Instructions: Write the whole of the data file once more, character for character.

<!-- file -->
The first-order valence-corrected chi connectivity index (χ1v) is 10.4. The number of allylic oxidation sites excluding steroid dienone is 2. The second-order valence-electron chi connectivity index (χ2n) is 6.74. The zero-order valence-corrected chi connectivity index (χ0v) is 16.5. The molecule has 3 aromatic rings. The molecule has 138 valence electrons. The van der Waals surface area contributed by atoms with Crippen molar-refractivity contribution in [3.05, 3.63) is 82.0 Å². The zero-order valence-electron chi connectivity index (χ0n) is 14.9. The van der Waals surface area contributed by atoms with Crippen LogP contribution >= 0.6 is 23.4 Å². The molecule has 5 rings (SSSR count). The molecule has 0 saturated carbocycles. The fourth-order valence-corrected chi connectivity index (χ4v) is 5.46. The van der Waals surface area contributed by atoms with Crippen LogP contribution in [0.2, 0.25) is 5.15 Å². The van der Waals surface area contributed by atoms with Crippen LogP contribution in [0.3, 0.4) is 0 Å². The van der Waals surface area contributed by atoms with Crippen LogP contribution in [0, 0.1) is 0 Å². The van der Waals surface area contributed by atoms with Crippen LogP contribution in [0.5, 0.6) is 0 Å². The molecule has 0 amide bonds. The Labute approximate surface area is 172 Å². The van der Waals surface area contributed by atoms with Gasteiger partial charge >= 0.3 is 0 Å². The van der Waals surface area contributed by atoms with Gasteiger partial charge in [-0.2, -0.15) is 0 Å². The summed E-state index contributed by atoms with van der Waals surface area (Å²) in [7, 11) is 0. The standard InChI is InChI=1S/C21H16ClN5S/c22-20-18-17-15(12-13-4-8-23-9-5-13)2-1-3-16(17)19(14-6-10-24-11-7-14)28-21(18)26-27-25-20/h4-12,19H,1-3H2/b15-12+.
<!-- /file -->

The first-order valence-corrected chi connectivity index (χ1v) is 10.4. The number of allylic oxidation sites excluding steroid dienone is 2. The second-order valence-electron chi connectivity index (χ2n) is 6.74. The zero-order valence-corrected chi connectivity index (χ0v) is 16.5. The molecule has 3 aromatic rings. The molecule has 138 valence electrons. The van der Waals surface area contributed by atoms with Crippen molar-refractivity contribution in [3.05, 3.63) is 82.0 Å². The zero-order valence-electron chi connectivity index (χ0n) is 14.9. The van der Waals surface area contributed by atoms with Crippen LogP contribution >= 0.6 is 23.4 Å². The molecule has 5 rings (SSSR count). The molecule has 0 saturated carbocycles. The fourth-order valence-corrected chi connectivity index (χ4v) is 5.46. The van der Waals surface area contributed by atoms with Crippen LogP contribution in [0.2, 0.25) is 5.15 Å². The van der Waals surface area contributed by atoms with Crippen LogP contribution in [0.3, 0.4) is 0 Å². The van der Waals surface area contributed by atoms with Crippen LogP contribution in [0, 0.1) is 0 Å². The van der Waals surface area contributed by atoms with Crippen LogP contribution in [0.5, 0.6) is 0 Å². The molecule has 0 amide bonds. The Labute approximate surface area is 172 Å². The van der Waals surface area contributed by atoms with Gasteiger partial charge >= 0.3 is 0 Å². The van der Waals surface area contributed by atoms with Gasteiger partial charge in [-0.2, -0.15) is 0 Å². The summed E-state index contributed by atoms with van der Waals surface area (Å²) in [7, 11) is 0. The standard InChI is InChI=1S/C21H16ClN5S/c22-20-18-17-15(12-13-4-8-23-9-5-13)2-1-3-16(17)19(14-6-10-24-11-7-14)28-21(18)26-27-25-20/h4-12,19H,1-3H2/b15-12+.